Should The American Airlines ESG Fiduciary Case Be Dismissed?

Should The American Airlines ESG Fiduciary Case Be Dismissed?

February 27, 2024

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Should The American Airlines ESG Fiduciary Case Be Dismissed?
by Christopher Carosa February 27, 2024

A judge recently refused to dismiss the ESG fiduciary liability case against American Airlines. This may open up a hornet’s nest if the plaintiff wins the case. There are a lot of moving parts in this one, so you’ll need to pay attention.

Given the complexity of this case, it will require more than one article to cover it. Let’s start with the basics: Should the judge have dismissed the case? At the heart of it, “the case against American Airlines alleges a fiduciary violation from adding investments that prioritized ESG metrics to the core investment menu,” says Jack Towarnicky, Of Counsel, Koehler Fitzgerald, LLC Powell, Ohio. “Selecting Core menu investments is always a fiduciary decision.”

But is this a non-starter from the get-go? Well, it turns out ESG investing as it pertains to fiduciary duty remains a very muddled scene.

In ERISA Fiduciary Responsibility § 6.10(C)(1) in ERISA: A Comprehensive Guide (Wolters Kluwer 9th ed.), author Peter Gulia writes, “Whether a fiduciary may choose or vote investments based on environmental, social, and governance (ESG) criteria remains a topic of considerable debate. A fiduciary may consider ESG information in the evaluation of an investment if the fiduciary, in good faith, prudently considers that information as a part of the investment analysis for the plan’s exclusive purpose, and a prudent person would not find that considering the information impedes the proper investment analysis. Further, a fiduciary must consider ESG information if, in the circumstances, a prudent person would do so. Conversely, a fiduciary must not consider ESG information if the information truly is not part of the fiduciary’s investment analysis for the plan’s exclusive purpose.”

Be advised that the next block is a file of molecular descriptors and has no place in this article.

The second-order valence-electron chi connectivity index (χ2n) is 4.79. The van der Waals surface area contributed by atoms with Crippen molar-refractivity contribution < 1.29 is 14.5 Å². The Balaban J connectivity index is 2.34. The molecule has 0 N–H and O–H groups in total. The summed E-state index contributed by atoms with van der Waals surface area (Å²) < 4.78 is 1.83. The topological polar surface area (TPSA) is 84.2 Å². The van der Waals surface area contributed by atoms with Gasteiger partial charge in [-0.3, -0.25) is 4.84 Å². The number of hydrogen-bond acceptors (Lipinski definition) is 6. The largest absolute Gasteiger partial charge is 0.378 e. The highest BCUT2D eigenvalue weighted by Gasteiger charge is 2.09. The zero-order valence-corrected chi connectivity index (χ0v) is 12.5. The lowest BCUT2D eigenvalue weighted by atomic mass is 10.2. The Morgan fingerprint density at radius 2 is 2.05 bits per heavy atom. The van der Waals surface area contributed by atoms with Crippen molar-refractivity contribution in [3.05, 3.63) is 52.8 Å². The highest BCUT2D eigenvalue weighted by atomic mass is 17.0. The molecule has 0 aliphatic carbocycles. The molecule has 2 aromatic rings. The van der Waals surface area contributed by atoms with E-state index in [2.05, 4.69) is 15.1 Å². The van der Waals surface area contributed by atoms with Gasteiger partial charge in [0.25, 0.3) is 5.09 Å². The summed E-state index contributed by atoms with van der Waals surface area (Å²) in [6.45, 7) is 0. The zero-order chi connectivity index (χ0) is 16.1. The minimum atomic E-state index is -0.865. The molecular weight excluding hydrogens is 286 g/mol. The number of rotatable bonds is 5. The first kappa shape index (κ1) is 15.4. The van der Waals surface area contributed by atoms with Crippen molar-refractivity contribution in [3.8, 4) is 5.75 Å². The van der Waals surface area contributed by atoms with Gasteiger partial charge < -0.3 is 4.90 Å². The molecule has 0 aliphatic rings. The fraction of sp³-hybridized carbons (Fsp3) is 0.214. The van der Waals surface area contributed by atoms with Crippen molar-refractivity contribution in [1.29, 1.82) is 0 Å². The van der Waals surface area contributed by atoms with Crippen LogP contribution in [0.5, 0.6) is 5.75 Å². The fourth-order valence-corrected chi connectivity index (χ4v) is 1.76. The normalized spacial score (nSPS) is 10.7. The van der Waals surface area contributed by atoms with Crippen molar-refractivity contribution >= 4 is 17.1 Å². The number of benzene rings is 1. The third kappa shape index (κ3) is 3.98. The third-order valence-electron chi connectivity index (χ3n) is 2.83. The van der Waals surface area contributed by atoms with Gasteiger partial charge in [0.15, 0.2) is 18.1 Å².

That’s what the sober legal analysis says. However, on top of that you must layer the political calculus, for ESG isn’t merely a concept, it represents an advocacy some feel should be left out of the retirement plan environment.

“This lawsuit was filed against American Airlines attacking ESG investment in its fund lineup and proxy voting in support of ESG without providing a benchmark to determine whether returns were really lower as alleged,” says Carol Buckmann, partner at Cohen & Buckmann P.P. in New York City. “It appears to be a politically motivated lawsuit intended to deter ESG investment in general and was deliberately filed in Texas. Initially, it didn’t even allege that the plaintiff had invested in the challenged funds.”

Regarding that latter point, Terry Morgan, president of Ok401k in Oklahoma City, Oklahoma agrees. He says, “The pilot had no standing. He was not invested in any ESGs offered.”

Haven’t you always heard of cases being dismissed because the plaintiff had no standing? What makes this case against American Airlines different?

“There have been a couple of iterations in the allegations, but at a high level the pilot-participant-plaintiff (now) argues that not only having ESG-labeled investments, but that having ESG-biased investment managers on the plan menu undermines his retirement security by providing under-performing options,” says Nevin Adams, “retired” industry author, thought leader, and gadfly who resides in Maryville, Tennessee. “He’s also said that the corporate embrace of ESG has essentially tainted the plan fiduciaries’ perspective.”